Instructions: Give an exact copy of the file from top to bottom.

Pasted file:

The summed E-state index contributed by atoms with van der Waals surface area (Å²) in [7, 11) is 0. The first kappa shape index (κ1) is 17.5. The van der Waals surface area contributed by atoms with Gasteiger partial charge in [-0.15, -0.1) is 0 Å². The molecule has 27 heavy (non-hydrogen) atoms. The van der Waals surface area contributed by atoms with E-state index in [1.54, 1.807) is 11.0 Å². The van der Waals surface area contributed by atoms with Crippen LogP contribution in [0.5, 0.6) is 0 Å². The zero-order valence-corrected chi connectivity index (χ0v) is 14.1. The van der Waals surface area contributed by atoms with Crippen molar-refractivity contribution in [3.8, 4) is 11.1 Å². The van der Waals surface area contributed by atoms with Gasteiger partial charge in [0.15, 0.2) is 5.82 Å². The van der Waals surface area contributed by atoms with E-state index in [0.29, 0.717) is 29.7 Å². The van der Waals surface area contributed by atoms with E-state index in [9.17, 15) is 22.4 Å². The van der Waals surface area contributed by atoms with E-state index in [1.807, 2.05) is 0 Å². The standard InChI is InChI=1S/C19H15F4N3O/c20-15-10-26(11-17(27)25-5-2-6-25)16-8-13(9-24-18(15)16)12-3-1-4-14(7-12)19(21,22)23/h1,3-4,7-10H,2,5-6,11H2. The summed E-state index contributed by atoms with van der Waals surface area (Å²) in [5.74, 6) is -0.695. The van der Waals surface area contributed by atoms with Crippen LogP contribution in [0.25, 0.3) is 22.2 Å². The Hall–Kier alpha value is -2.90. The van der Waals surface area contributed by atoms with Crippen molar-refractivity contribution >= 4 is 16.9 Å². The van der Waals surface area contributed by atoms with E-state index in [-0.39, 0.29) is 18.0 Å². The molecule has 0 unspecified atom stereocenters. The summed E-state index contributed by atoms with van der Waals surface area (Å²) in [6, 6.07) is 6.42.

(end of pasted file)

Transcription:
The summed E-state index contributed by atoms with van der Waals surface area (Å²) in [7, 11) is 0. The first kappa shape index (κ1) is 17.5. The van der Waals surface area contributed by atoms with Gasteiger partial charge in [-0.15, -0.1) is 0 Å². The molecule has 27 heavy (non-hydrogen) atoms. The van der Waals surface area contributed by atoms with E-state index in [1.54, 1.807) is 11.0 Å². The van der Waals surface area contributed by atoms with Crippen LogP contribution in [0.5, 0.6) is 0 Å². The zero-order valence-corrected chi connectivity index (χ0v) is 14.1. The van der Waals surface area contributed by atoms with Crippen molar-refractivity contribution in [3.8, 4) is 11.1 Å². The van der Waals surface area contributed by atoms with Gasteiger partial charge in [0.15, 0.2) is 5.82 Å². The van der Waals surface area contributed by atoms with E-state index in [0.29, 0.717) is 29.7 Å². The van der Waals surface area contributed by atoms with E-state index in [9.17, 15) is 22.4 Å². The van der Waals surface area contributed by atoms with E-state index in [1.807, 2.05) is 0 Å². The standard InChI is InChI=1S/C19H15F4N3O/c20-15-10-26(11-17(27)25-5-2-6-25)16-8-13(9-24-18(15)16)12-3-1-4-14(7-12)19(21,22)23/h1,3-4,7-10H,2,5-6,11H2. The summed E-state index contributed by atoms with van der Waals surface area (Å²) in [5.74, 6) is -0.695. The van der Waals surface area contributed by atoms with Crippen LogP contribution in [0.25, 0.3) is 22.2 Å². The Hall–Kier alpha value is -2.90. The van der Waals surface area contributed by atoms with Crippen molar-refractivity contribution >= 4 is 16.9 Å². The van der Waals surface area contributed by atoms with E-state index in [-0.39, 0.29) is 18.0 Å². The molecule has 0 unspecified atom stereocenters. The summed E-state index contributed by atoms with van der Waals surface area (Å²) in [6, 6.07) is 6.42.